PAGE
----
Geoff Johns has done much to revive and grow the Green Lantern mythos. Now, with the origin of the Indigo tribe revealed, how will he continue? Take the jump for a Major Spoilers look at Green Lantern #10.
GREEN LANTERN #10
Writer: Geoff Johns
Artist: Doug Mahnke
Inker: Chistian Alamy, Keith Champagne, Mark Irwin & Tom Nguyen
Letterer: Sal Cipriano
Cover Artist: Mahnke, Irwin, & Alex Sinclair
Editor: Brian Cunningham & Matt Idelson
Publisher: DC Comics
Previously in Green Lantern: The Indigo lantern has been destroyed and the secret of the Indigo Tribe has been revealed. They are all horrible criminals of some sort, many of them mass murdering sociopaths, which are brainwashed by the rings Abin Sur and Natromo, a native of the planet. Now, with the rings off-line, they are all seeking vengeance on those that remind them of their imprisonment, the two mostly powerless Green Lanterns, Hal Jordan and Sinestro.
DID SINESTRO REALLY SAY THAT?
I’ll admit, though I was skeptical at first, seeing Sinestro reinstated as a Green Lantern and taking down his own corps has been surprising and awesome. Now, with Hal and Sinestro forming a loose partnership we are starting to get more of an idea of both the past and the future of the Lantern Corps (all of them) and I am getting excited all over again. That said, this book takes a lot of the focus off of the universe building and puts it back on to both title characters, and does a great job of doing it, too.
This issue finishes off the “Secret of the Indigo Tribe” story and mostly has Hal and Sinestro trying to avoid death at the hands of the unleashed tribe while tracking down Natromo, the man that helped Abin Sur make the tribe initially. Sinestro is becoming a different person, and it shows as he listens to Hal on a number of points, including backing down from a fight with people that wronged him and not threatening the person they need to help. Hal is able to question him about being the ring Sinestro created for him and reason with him effectively. The two are both growing as characters and as a team, which is promising. The most revealing part of this is when Sinestro goes to slow the Tribe down with no ring so Hal can get Natromo to rebuild the battery because it’s what Hal would do.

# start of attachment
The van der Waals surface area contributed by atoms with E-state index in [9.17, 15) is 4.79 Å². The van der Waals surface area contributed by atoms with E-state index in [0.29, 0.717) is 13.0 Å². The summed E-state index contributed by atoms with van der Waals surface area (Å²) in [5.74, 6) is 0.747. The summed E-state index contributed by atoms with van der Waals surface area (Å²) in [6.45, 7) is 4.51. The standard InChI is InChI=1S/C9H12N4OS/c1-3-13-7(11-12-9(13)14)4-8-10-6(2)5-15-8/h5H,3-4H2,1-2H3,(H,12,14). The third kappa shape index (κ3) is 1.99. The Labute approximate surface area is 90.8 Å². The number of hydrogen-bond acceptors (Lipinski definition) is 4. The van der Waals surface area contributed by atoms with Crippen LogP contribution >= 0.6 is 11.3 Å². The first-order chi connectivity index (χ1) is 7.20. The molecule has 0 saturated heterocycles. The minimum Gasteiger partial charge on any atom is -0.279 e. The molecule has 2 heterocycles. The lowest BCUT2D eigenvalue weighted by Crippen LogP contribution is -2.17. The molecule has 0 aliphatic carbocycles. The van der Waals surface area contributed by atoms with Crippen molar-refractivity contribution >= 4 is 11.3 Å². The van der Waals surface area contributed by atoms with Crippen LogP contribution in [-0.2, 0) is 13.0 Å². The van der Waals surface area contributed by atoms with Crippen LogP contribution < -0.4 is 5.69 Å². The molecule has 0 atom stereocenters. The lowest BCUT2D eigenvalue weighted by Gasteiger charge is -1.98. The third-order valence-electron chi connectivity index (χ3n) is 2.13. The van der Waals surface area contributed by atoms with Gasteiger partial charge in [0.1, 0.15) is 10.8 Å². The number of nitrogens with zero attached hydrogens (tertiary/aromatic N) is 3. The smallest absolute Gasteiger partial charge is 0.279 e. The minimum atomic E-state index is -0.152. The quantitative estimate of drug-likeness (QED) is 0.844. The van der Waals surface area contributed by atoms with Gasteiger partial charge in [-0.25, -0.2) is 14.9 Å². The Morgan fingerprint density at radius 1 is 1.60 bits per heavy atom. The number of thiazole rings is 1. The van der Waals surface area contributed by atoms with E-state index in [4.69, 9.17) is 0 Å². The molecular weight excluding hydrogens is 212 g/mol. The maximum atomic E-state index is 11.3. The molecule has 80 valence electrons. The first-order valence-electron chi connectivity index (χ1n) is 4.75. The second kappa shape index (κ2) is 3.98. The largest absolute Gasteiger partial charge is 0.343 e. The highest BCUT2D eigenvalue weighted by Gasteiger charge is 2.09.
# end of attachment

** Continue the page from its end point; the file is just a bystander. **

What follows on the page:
Hal, of course, succeeds while revealing some of his, Sinestro’s, and Abin Sur’s intertwined past to Natromo. The lantern is only fixable with a spark of compassion, which reveals the full nature of the rings as Iroque (Indigo-1) asks them to put it back as she despairs over her past and nature, she has learned some compassion. With the lantern intact once more, the rings (which no one decided to take off) are back online and the Indigo’s are once more pacified, including Sinestro. This puts Hal in the spotlight, as he needs Sinestro to do anything right now and the only way the tribe will let Sinestro go is if Hal believes Sinestro can be redeemed without a ring. His answer is that he wants to believe and that is where the book leaves off (Hal and Sinestro’s story anyhow) leaving a decent cliff hanger and me honestly wanting more.
WHAT IS THAT?
It has taken me awhile to warm up to Mahnke’s art. For most of this issue, it’s good. I am still not a fan, but it didn’t leave me disappointed, until the very last page. On the last page stands a bloated mess of veins and rain and horrible perspective that is supposed to be human. Most of my earlier issues with Mahnke’s work were faces; his bodies normally are quite good. On the last page of this book though, the problem isn’t just reversed, but taken to a ridiculous extreme that leaves me almost disgusted.
BOTTOM LINE: Good till the End
There was one more thing the Indigo story line was supposed to resolve, the fate of Black Hand. Well, it is mostly wrapped up here, but not very pleasingly. Unfortunately, the mess is very spoiler-y so I don’t want to get into it, just that I wasn’t happy. Despite two glaring problems, Green Lantern #10 was still a good read. Johns manages to give a reasonably succinct story (a rarity for the man writing the huge stories he does) that delves into what makes the Lantern duo tick. As such, Green Lantern #10 earns itself 3 out of 5 stars. It really does want more, but I can’t get past the end without cringing.